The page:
Thursday, January 29, 2015

"A Bump in the Road" for the National Commission on Forensic Science

Yesterday, U.S. District Court judge Jed Rakoff resigned from the National Commission on Forensic Science (NCFS). His resignation letter, placed on the web by the Washington Post, begins as follows:

Last evening, January 27, 2015, I was telephonically informed that the Deputy Attorney General of the U.S. Department of Justice has decided that the subject of pre-trial forensic discovery — i.e., the extent to which information regarding forensic science experts and their data, opinions, methodologies, etc., should be disclosed before they testify in court — is beyond the “scope” of the Commission’s business and therefore cannot properly be the subject of Commission reports or discussions in any respect. Because I believe that this unilateral decision ... reflects a determination by the Department of Justice to place strategic advantage over a search for the truth — I have decided to resign from the Commission, effective immediately.

According to Judge Rakoff,

The notion that improved discovery, going beyond what is minimally required by the federal rules of criminal procedure (which were drafted without any consideration of the difficulties unique to forensic science), is somehow outside the scope of the Commission’s work thus runs counter to both the mandate of the Commission’s Charter and the Commission’s overall purpose.

At today's Commission meeting, which is still in progress, several commissioners indicated frustration over this eleventh-hour ruling. Paul Giannelli, who drafted the "views" document for the subcommittee, noted that it went through some seven iterations with no indication from the Justice Department that it was beyond the "jurisdiction" of the NCFS and that the initial written instruction from a Department of Justice liaison stated that the subcommittee should consider “legal issues inherent in reporting and testimony, such as discovery.” (Emphasis added.) Peter Neufeld asked to see the internal memorandum to the Deputy Attorney General and noted the absence of any written statement from the Deputy AG.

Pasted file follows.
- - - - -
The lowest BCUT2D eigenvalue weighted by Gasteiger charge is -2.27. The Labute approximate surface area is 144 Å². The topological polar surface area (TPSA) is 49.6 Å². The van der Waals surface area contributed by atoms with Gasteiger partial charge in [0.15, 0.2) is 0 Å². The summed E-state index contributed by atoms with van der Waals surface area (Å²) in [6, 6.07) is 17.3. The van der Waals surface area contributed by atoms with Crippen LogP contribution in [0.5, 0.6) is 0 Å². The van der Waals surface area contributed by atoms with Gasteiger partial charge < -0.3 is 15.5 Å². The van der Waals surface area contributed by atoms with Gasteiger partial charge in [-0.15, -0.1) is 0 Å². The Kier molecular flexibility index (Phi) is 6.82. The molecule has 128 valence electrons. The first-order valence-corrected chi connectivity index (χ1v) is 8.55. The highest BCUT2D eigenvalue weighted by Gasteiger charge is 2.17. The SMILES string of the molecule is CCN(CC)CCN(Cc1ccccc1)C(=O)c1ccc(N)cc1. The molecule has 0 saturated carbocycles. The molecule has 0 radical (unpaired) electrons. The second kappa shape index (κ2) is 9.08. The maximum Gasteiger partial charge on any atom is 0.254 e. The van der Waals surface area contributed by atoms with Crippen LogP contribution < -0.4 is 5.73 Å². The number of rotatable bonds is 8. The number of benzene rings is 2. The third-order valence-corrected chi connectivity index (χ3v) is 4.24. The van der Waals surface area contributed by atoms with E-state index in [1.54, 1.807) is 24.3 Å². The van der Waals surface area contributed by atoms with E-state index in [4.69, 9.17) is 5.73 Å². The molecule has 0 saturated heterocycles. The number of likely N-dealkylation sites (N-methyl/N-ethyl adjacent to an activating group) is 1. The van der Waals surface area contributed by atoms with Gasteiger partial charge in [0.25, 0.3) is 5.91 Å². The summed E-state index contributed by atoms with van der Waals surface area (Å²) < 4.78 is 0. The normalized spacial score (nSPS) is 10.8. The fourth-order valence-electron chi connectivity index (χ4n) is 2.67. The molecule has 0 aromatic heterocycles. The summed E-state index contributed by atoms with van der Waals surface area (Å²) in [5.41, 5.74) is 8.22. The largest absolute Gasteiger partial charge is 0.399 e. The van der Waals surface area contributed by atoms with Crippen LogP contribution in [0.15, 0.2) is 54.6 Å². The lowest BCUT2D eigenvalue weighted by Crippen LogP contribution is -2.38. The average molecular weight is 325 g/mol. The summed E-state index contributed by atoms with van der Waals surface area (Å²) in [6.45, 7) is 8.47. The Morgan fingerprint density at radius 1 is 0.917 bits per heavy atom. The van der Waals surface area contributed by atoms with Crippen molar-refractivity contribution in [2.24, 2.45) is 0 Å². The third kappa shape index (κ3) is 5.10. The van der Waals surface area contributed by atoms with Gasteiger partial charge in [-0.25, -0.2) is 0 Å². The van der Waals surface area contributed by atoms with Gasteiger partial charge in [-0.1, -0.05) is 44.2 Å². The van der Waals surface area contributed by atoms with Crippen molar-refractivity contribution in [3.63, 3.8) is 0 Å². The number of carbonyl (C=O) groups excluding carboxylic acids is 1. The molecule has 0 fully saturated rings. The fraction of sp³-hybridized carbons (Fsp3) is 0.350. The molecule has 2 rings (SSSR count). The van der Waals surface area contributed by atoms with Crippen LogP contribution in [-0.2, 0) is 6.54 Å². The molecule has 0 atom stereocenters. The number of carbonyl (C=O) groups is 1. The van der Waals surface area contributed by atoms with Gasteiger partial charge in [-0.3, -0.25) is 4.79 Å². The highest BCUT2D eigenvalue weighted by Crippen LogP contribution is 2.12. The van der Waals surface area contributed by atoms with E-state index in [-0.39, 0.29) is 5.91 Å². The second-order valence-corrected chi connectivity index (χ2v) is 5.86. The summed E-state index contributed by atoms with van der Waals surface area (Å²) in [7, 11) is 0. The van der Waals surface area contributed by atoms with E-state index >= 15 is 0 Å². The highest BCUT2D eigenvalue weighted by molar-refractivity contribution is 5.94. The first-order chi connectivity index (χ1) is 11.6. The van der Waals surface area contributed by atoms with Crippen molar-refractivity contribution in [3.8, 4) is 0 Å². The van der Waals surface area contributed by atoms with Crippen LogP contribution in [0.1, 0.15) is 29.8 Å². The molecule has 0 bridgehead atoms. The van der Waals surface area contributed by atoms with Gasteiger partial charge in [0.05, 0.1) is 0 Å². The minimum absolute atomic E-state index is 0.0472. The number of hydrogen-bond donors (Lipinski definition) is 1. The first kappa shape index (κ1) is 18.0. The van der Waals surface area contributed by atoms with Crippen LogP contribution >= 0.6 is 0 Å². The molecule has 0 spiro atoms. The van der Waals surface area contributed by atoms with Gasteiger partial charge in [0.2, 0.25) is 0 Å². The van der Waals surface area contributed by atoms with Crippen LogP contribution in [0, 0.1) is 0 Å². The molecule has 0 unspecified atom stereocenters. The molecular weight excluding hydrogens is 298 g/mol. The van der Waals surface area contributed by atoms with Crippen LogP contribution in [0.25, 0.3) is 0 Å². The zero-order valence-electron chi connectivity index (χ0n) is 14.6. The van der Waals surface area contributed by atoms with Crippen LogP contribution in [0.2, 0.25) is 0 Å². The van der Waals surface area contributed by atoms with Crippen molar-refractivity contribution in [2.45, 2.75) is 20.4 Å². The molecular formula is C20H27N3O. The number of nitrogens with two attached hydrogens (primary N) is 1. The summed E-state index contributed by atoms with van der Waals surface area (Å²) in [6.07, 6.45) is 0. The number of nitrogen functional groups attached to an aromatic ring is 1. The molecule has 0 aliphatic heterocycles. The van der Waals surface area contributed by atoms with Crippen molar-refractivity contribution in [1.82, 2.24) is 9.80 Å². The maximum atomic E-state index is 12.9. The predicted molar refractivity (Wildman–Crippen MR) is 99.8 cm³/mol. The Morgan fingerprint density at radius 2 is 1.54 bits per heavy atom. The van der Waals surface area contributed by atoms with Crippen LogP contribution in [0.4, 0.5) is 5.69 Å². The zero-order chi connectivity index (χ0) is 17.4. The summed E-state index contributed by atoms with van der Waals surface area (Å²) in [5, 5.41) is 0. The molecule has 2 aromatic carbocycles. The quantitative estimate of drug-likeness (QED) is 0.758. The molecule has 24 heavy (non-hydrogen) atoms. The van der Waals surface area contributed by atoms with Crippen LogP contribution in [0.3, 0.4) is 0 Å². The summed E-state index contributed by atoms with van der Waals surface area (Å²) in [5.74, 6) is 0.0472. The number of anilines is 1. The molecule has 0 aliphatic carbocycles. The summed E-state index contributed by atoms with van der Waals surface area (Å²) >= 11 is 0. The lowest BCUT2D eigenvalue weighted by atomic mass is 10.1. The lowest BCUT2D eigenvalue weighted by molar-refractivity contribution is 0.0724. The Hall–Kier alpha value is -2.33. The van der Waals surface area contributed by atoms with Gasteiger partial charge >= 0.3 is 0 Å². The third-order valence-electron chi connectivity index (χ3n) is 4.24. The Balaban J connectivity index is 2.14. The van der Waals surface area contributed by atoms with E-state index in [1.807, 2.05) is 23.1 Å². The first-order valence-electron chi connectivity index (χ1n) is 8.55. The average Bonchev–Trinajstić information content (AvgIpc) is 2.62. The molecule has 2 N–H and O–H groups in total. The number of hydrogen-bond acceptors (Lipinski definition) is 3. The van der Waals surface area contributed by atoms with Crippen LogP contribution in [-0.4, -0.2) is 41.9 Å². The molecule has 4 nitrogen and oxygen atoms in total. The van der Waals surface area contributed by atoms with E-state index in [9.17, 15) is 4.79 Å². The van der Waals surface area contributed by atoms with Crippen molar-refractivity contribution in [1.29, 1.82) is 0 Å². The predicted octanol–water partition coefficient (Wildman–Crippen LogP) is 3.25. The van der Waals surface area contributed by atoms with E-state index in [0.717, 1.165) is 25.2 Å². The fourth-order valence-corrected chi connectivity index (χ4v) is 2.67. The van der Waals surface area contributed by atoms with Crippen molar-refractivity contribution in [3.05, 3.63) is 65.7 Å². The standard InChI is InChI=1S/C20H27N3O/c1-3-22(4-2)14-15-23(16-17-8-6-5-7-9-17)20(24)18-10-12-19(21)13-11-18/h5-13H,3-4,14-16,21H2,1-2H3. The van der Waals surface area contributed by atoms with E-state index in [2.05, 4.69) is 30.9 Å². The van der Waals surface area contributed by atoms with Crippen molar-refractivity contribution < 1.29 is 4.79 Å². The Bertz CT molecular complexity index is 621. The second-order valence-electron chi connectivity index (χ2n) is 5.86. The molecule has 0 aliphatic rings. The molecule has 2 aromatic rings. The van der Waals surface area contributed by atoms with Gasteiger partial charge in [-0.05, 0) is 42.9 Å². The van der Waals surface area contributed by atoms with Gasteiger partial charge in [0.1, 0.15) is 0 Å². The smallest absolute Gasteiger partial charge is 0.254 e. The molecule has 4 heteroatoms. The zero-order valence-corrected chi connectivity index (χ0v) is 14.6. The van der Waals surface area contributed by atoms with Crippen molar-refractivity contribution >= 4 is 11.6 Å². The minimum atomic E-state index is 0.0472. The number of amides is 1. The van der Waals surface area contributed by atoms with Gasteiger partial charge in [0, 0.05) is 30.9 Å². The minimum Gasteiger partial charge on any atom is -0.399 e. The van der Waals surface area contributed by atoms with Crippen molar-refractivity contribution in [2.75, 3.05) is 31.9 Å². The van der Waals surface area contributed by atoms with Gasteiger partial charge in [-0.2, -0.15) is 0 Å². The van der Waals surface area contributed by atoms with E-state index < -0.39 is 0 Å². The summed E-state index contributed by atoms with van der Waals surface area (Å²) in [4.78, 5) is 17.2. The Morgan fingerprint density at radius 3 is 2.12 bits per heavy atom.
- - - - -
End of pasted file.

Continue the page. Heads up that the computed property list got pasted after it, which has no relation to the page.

My guess is that the topic of access to information from forensic science laboratories will not be deemed off-limits to the Commission but that no recommendations regarding possible amendments to the rules of discovery will be permitted. The Deputy Attorney General is expected to appear before the Commission tomorrow afternoon. The Department of Justice's co-chairman of the Commission referred to the matter as a bump in the road on which the Commission is traveling.

Postscript (added 1 Feb. 2015): My guess was wrong.See Justice Department Reverses Decision on the Mandate of the National Commission on Forensic Science, Jan. 31, 2015.

Reference: Spencer Hsu, U.S. Judge Quits Commission to Protest Justice Department Forensic Science Policy, Wash. Post, Jan. 29, 2015.

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